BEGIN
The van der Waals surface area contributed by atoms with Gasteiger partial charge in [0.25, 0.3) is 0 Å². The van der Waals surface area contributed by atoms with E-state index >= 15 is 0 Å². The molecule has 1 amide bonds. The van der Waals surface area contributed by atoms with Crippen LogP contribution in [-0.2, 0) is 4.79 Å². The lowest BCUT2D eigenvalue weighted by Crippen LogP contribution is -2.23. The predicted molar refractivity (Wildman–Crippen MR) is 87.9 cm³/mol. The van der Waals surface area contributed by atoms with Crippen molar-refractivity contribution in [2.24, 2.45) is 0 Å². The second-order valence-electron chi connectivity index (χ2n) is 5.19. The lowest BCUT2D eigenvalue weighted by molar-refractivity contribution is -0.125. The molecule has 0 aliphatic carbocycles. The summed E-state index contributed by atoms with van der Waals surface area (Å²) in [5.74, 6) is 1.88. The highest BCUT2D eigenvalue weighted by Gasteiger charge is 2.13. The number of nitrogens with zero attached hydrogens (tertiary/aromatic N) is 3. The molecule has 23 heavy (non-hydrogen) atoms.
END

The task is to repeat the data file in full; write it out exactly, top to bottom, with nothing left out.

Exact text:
The van der Waals surface area contributed by atoms with Gasteiger partial charge in [0.25, 0.3) is 0 Å². The van der Waals surface area contributed by atoms with E-state index >= 15 is 0 Å². The molecule has 1 amide bonds. The van der Waals surface area contributed by atoms with Crippen LogP contribution in [-0.2, 0) is 4.79 Å². The lowest BCUT2D eigenvalue weighted by Crippen LogP contribution is -2.23. The predicted molar refractivity (Wildman–Crippen MR) is 87.9 cm³/mol. The van der Waals surface area contributed by atoms with Crippen molar-refractivity contribution in [2.24, 2.45) is 0 Å². The second-order valence-electron chi connectivity index (χ2n) is 5.19. The lowest BCUT2D eigenvalue weighted by molar-refractivity contribution is -0.125. The molecule has 0 aliphatic carbocycles. The summed E-state index contributed by atoms with van der Waals surface area (Å²) in [5.74, 6) is 1.88. The highest BCUT2D eigenvalue weighted by Gasteiger charge is 2.13. The number of nitrogens with zero attached hydrogens (tertiary/aromatic N) is 3. The molecule has 23 heavy (non-hydrogen) atoms.